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AB1059 CRMO in adults: Does it really exist? difficult differential diagnosis with suprising results
  1. F. Haas1,
  2. G. Zeh1,
  3. M. Schmalzing1,
  4. J. Henes1,
  5. L. Kanz1,
  6. M. Horger2,
  7. R.R. Kurth3,
  8. I. Koetter1
  1. 1Department Internal Medicine 2
  2. 2Department of Radiology
  3. 3Department of Pathology, University Hospital Tuebingen, Germany, Tuebingen, Germany

Abstract

Background CRMO is a rare condition (about 1:1.000.000) with clinical signs of osteomyelitis but is without detection of any bacterial or fungal agents. Due to its inflammatory character, the missing of any known pathogen and its relapsing remitting course, CRMO is classified as an auto (?) inflammatory disease. CRMO must be seen as an exclusion diagnosis. In the past, CRMO was considered to be a disease exclusively limited to childhood. More recently, cases in adults have been described, however, there may be an increased risk of misdiagnosis

Cases

  1. Female patient, 53 years. Pain in the region of Os ileum und elevated inflammation signs in laboratory findings. Plain radiographic findings showed osteosclerotic lesions, the MRI osteolytic lesions. Two bone biopsies of Os ileum were fitting to CRMO. Uprising B-symptoms over 5 month and an inguinal lymphadenopathy lead after another bone biopsy of Os ileum to the diagnosis of a diffuse large B-cell lymphoma.

  2. Male patient, 48 years. Lower back pain and elevated inflammation signs in laboratory findings. CT-scan showed signs of Paget’s disease (sclerotic lesion). The biopsy was consistent with CRMO. Prolonged B-symptoms ad lymphadenoathy over 3 month finally revealed the nodular sclerosing Hodgkin’s lymphoma.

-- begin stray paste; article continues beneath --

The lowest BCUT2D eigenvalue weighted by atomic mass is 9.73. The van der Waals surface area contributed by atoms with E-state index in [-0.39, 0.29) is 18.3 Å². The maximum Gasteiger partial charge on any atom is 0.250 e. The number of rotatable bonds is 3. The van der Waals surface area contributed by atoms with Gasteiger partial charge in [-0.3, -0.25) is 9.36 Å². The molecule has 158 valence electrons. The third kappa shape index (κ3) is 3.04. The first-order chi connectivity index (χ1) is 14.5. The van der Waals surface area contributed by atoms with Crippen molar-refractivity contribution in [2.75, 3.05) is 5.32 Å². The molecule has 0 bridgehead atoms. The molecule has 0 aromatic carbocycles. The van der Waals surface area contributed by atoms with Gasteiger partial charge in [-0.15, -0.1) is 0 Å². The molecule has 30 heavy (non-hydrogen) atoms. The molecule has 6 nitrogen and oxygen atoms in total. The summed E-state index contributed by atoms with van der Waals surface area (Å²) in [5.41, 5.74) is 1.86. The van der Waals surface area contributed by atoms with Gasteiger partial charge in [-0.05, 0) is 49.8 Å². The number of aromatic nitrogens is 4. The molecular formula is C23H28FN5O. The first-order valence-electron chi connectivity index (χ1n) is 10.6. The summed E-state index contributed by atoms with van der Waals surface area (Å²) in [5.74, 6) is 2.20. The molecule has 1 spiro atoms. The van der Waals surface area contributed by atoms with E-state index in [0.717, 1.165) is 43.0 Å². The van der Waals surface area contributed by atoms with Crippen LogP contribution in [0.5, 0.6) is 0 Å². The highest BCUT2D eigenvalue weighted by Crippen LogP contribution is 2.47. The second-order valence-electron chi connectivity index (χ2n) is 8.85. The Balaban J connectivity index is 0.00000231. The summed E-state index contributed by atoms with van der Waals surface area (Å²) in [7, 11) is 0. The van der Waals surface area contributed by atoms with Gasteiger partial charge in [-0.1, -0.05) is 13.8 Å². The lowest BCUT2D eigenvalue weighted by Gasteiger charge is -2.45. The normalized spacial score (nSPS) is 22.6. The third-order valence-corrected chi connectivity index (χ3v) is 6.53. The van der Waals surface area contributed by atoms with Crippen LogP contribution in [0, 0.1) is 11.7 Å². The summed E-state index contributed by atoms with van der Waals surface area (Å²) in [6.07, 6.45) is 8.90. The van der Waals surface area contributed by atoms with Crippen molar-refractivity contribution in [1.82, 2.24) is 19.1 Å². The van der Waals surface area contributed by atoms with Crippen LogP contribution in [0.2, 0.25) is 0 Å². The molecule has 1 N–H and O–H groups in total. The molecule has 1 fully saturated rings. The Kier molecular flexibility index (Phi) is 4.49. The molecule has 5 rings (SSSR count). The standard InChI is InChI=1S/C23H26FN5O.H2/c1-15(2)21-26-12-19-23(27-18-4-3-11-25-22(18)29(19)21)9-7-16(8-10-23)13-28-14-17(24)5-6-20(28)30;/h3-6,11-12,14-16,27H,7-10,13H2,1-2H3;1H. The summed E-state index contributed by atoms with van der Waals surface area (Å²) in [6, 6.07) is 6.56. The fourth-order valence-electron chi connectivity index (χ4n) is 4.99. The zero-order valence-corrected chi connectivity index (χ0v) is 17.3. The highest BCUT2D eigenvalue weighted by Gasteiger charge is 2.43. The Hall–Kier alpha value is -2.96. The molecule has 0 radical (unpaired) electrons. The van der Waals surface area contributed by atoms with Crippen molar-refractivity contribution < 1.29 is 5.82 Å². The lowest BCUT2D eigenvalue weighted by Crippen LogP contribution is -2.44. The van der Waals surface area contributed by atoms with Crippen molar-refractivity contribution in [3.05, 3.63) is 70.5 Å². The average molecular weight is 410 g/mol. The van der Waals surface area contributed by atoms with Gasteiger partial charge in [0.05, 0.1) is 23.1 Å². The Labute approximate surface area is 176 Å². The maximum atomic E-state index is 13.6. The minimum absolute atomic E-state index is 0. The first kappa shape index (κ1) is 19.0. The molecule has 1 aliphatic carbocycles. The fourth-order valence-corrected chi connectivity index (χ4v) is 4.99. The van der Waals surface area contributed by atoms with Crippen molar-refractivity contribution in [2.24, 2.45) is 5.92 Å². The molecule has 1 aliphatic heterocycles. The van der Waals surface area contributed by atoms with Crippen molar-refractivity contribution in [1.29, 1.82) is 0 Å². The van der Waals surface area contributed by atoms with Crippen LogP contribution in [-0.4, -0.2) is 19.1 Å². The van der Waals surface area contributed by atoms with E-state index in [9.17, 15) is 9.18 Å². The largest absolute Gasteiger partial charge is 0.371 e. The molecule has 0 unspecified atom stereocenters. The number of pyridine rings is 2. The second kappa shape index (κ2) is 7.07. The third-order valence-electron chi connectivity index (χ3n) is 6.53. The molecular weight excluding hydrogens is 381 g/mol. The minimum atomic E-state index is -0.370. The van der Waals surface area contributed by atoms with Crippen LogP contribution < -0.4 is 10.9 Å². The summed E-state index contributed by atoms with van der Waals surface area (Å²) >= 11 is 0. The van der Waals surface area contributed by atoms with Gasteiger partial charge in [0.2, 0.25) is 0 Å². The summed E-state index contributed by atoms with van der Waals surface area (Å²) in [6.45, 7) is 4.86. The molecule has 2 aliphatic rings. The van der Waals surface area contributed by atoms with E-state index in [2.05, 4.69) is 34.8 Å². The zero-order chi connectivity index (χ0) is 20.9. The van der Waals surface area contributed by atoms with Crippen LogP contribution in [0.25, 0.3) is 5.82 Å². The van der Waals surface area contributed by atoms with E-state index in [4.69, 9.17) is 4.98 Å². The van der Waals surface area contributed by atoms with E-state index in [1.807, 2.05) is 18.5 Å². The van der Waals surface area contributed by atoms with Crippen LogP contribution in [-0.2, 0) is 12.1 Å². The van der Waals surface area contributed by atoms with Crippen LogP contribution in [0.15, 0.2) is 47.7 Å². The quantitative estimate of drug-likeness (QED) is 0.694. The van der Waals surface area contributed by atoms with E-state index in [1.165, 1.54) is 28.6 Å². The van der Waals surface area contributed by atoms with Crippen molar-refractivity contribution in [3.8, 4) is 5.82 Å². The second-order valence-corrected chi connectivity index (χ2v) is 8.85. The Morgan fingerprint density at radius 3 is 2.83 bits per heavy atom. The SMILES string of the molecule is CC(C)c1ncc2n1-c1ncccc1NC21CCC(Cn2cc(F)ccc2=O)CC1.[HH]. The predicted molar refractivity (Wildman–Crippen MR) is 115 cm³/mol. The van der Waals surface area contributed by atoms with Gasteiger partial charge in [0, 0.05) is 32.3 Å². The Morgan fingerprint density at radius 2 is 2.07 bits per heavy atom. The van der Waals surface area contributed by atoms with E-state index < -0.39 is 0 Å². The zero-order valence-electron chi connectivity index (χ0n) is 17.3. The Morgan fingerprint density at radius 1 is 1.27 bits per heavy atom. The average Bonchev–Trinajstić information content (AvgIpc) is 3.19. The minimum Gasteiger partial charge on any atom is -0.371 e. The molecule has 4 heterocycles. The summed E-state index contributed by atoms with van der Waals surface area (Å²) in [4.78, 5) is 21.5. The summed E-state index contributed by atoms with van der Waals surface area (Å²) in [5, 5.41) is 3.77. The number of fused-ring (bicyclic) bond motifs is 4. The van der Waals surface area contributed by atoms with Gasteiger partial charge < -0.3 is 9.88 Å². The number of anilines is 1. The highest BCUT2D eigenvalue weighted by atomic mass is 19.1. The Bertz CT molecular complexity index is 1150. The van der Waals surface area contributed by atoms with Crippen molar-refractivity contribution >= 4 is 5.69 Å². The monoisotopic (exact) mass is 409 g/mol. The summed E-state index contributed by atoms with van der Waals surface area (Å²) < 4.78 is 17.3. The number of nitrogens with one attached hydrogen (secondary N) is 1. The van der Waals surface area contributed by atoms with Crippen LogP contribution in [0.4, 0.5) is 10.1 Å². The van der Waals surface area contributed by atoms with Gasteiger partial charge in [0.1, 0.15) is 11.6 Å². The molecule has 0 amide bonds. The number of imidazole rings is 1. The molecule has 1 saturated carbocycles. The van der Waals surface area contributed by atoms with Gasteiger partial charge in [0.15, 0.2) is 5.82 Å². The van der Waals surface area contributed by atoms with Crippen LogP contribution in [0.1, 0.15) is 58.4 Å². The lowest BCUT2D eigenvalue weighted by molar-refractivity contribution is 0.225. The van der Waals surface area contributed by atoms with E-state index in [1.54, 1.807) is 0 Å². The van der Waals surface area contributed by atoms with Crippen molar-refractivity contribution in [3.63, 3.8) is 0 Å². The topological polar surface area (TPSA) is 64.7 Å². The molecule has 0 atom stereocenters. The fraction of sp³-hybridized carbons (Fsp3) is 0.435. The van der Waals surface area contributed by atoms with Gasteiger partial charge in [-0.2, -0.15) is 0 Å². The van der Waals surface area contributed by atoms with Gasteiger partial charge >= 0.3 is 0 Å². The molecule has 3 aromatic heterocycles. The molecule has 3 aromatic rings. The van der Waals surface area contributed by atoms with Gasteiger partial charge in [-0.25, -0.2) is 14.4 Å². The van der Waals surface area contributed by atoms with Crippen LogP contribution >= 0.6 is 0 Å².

3. Male patient, 37 years. Clinical diffuse sceletal pain in the spinal column and B-symptoms for 8 month months. CT scan with multiple osteolytic lesions in the spinal column. Two biopsies in different localisations showed CRMO. During immunosuppressive treatment, which was due to inefficacy intensified stepwise - finally under etanercept - unmasked the underlying Hodgkin’s lymphoma.

  4. Female patient, 39 years. Diagnosis of CRMO due to bone biopsy proximal tibia witch showed osteomyelitis. Under MTX and bisphosphonates there was initially a good response over more than two years. Then progress with pain and local inflammation. In the bone biopsy of the proximal tibia a follicular Non-Hodgkin-Lymphoma was proven.

Interestingly, even after knowledge of the final diagnosis and critical reevaluation of the biopsies histopathologically, still these showed CRMO (lymphoctic and neutrophilic, mnocytic infiltrates without any evidence of monoclonality/lymphoma).

Conclusions These four cases show that despite of typical clinical symptoms, imaging and histopathological findings, the diagnosis of CRMO in adults should always be questioned. This is of utmost importance not only before starting immunosuppressive treatment, but also in case of insufficient efficacy of therapy. The major differential diagnosis of CRMO in adulthood is intraosseous lymphoma, which probably as paraneoplastic phenomenon histopathologically may mimick CRMO. The signs of this autoinflammatory disease are local pain, systemic inflammatory sings (B-symptoms), laboratory findings of inflammation with elevated C-reactive protein level, erythrocyte sedimentation rate, peripheral leukocytes and ferritin level. Furthermore the MRI that reveals the inflammation and/or lesions, plain radiographic findings with osteolytic, sclerotic, or a mixed lytic-sclerotic lesion. All these are also typical of lymphoma, not only of CRMO and unspecific.

Disclosure of Interest None Declared.

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